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A 100 Terabit-per-second Internet

A 100 Terabit-per-second Internet
By twisting light beams, engineers could produce the fastest Internet ever. Today, for the speediest broadband, fiber-optic cables transmit information in pulses of light.
Since the early 2000s, physicists have been working to make data travel even faster by bouncing light off a liquid crystal to twist it. Several coiled beams can nest within one another and move through the same space at the same time.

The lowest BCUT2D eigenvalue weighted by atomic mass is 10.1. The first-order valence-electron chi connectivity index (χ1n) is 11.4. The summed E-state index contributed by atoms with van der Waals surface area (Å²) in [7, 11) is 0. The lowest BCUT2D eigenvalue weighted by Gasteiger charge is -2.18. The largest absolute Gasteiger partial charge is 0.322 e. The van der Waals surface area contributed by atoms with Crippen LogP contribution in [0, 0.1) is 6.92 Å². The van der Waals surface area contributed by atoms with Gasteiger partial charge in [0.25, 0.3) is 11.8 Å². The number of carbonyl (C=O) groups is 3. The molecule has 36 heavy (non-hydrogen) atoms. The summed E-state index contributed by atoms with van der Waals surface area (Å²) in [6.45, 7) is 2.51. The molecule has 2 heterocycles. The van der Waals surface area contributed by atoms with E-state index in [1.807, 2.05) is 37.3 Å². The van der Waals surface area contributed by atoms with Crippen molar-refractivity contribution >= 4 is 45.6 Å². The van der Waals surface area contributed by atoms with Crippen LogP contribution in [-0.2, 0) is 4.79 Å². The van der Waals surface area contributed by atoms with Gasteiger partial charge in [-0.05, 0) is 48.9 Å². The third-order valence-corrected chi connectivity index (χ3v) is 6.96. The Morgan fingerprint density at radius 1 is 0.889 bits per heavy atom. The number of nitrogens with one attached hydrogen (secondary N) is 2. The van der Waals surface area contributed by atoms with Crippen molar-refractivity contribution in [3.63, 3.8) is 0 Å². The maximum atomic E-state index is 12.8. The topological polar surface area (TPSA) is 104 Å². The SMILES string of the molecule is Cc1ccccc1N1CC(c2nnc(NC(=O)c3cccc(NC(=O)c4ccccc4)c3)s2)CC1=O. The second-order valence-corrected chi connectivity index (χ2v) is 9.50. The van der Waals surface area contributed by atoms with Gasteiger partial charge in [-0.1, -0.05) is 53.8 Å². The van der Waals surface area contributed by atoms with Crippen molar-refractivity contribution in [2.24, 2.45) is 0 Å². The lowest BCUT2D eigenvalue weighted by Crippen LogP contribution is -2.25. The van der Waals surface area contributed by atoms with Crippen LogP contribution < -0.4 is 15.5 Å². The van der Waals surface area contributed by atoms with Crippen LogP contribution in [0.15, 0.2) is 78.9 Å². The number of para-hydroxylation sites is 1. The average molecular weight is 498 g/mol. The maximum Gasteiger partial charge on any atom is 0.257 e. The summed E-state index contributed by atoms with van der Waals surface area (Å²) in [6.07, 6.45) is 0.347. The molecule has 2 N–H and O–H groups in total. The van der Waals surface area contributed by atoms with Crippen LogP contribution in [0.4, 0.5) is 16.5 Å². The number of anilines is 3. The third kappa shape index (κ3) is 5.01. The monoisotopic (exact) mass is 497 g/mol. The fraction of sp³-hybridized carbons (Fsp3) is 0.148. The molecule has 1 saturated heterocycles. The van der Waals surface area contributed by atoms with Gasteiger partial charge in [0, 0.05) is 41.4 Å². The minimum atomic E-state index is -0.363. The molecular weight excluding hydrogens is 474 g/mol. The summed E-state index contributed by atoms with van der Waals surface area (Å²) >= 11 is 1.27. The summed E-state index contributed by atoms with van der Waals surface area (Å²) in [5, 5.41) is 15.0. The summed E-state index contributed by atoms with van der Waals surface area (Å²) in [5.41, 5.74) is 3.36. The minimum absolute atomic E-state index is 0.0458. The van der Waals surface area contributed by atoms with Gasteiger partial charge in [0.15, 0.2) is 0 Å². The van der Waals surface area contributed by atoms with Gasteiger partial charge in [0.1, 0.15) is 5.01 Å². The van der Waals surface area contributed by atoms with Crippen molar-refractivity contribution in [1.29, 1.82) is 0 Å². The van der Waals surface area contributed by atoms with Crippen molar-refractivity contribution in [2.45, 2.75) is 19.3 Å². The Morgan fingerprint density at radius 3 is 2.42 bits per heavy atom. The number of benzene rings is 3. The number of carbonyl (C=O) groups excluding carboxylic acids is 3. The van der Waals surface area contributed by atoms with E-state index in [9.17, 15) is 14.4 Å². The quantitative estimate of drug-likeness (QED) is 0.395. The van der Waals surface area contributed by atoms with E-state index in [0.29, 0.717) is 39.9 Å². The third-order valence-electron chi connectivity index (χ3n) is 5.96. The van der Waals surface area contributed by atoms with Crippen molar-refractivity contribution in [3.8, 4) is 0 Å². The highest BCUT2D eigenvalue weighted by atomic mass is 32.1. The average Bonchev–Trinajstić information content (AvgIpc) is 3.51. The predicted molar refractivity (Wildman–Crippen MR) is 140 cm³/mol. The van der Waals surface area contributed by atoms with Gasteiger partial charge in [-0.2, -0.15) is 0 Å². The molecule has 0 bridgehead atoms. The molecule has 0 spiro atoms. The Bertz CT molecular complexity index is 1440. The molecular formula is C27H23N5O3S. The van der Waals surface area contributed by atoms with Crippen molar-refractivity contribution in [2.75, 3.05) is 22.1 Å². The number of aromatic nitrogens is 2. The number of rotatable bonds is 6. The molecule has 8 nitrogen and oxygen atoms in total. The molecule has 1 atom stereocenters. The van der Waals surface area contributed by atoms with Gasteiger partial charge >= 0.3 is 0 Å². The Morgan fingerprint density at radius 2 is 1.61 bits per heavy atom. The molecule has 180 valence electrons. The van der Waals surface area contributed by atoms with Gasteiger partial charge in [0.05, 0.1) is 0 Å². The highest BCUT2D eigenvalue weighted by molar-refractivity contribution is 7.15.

A recent demonstration by Alan Willner, an engineer at the University of Southern California, moved 100 terabits (the equivalent of 2,600 DVDs) per second through the air—the fastest data transfer in free space ever. But before the tech will work commercially, engineers need to finish developing a new cable that can carry the light.

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